Williams band Ray Brower inaugurates new lineup at Log; unreceptive, reticent crowd stains event

Last Saturday night, Ray Brower, an all-Williams band, played their first concert of the year, from about 10 p.m. to 12 a.m. at the Log. The band comprises Phil Groth ’00 on bass, Jeff Lisciandrello ’00 on vocals, Miles Baltrusaitis ’00 on rhythm guitar and back-up vocals, Luke Sundquist ’01 on lead guitar and back-up vocals and Jeff Roizen ’00 on drums.

Groth, Lisciandrello, and Baltrusaitis began playing together two years ago; Sundquist joined the band last spring and Roizen joined just this September. They were the opening act for last year’s Musicfest and also played one row house party last spring, but this was their first show with Roizen.

The band plays “jam rock,” according to Groth. Their set list includes covers of such bands as Pink Floyd, Grateful Dead, The Police, Tom Petty, Phish, The Rolling Stones and The Beatles. Their music selections are all familiar and danceable, and should be just what the typical student crowd is looking for in a small concert.

The band started their first set with apparent nervousness, and were slow to get into their groove. The audience sat back in the shadows, without making any attempt to ease the band’s anxiety. They spent the hour solemnly staring at the band, presumably enjoying themselves, since the room slowly filled and few people left, but all the while refusing to show any evidence of enjoyment.

At the end of the first set, Lisciandrello virtually begged the audience to dance, citing the crowd’s lack of enthusiasm as a direct cause of the band’s nerves. The audience responded with a few token dancers, while most rudely ignored the request. Williams students often complain that no good bands come to campus, but after this shameful display of apathy at the Log, one would have to wonder why any band would want to perform for a Williams crowd.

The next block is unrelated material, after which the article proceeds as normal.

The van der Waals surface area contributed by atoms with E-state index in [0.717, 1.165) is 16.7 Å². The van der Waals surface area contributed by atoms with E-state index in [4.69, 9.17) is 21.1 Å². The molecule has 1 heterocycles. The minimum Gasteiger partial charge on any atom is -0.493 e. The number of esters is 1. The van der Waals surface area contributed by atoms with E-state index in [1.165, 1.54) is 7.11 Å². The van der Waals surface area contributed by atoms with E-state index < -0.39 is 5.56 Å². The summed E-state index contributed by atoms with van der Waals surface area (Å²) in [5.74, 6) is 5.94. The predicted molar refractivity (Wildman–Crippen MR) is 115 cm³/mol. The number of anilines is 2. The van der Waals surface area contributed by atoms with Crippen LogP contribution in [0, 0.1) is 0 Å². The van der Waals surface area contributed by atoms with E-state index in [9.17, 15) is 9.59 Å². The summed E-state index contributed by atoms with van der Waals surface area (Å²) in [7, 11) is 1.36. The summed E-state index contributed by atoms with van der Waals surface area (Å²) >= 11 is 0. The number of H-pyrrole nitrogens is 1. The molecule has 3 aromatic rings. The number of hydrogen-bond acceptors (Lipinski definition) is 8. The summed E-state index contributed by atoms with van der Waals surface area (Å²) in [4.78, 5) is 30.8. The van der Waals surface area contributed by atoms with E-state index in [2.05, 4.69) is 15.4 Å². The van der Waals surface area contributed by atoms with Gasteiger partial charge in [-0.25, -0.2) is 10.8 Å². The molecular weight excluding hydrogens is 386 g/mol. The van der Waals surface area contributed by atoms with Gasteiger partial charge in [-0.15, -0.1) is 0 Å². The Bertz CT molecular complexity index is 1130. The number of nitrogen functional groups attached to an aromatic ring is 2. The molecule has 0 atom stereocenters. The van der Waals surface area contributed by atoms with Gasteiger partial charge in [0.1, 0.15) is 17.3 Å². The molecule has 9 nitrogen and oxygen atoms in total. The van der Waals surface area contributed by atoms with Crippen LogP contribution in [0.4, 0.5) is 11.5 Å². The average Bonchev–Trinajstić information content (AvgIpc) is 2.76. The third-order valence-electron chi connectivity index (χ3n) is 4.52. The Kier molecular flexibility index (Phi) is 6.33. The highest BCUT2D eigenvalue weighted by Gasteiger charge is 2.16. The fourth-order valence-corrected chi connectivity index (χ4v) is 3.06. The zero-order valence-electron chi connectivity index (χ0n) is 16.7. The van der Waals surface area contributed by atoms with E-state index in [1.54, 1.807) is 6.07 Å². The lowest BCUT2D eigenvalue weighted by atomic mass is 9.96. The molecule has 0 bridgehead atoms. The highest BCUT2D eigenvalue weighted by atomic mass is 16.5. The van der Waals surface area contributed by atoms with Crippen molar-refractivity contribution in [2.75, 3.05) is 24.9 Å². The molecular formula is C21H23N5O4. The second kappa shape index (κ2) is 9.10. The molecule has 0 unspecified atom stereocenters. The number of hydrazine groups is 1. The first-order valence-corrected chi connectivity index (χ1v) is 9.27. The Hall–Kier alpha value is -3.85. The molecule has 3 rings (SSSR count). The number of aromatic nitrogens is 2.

The second set started with the band’s rendition of Pink Floyd’s “Eclipse.” While the audience obviously enjoyed the familiarity of the song, their modicum of enthusiasm was quashed by the slow beat. A few songs into the second set, fewer than a dozen people were dancing, and the rest had returned to the safety of the shadows.

The band’s performance improved steadily throughout the evening, as their own enjoyment of the music became more apparent. Their playing was solid and enjoyable, but not phenomenal. The vocals would have benefited from a bit more spirit, but problems with the microphone detracted from that aspect of the performance as well. Given more energetic audience involvement, they could put on a much more lively show.

The audience finally began to show some life late in the evening after the lights had been turned out and adequate quantities of beer had been consumed. After a few songs managed to provoke some dancing, however, most crowd members took their enthusiasm elsewhere. The band chose to end the show nearly an hour early, when the majority of the audience left a few minutes past midnight.

Ray Brower doesn’t have a date planned for their next show, but they are looking to schedule more this year. Hopefully those who went to this show will bring considerably more interest and energy to the next. They are a talented outfit who would benefit from a well-received performance at a receptive venue.

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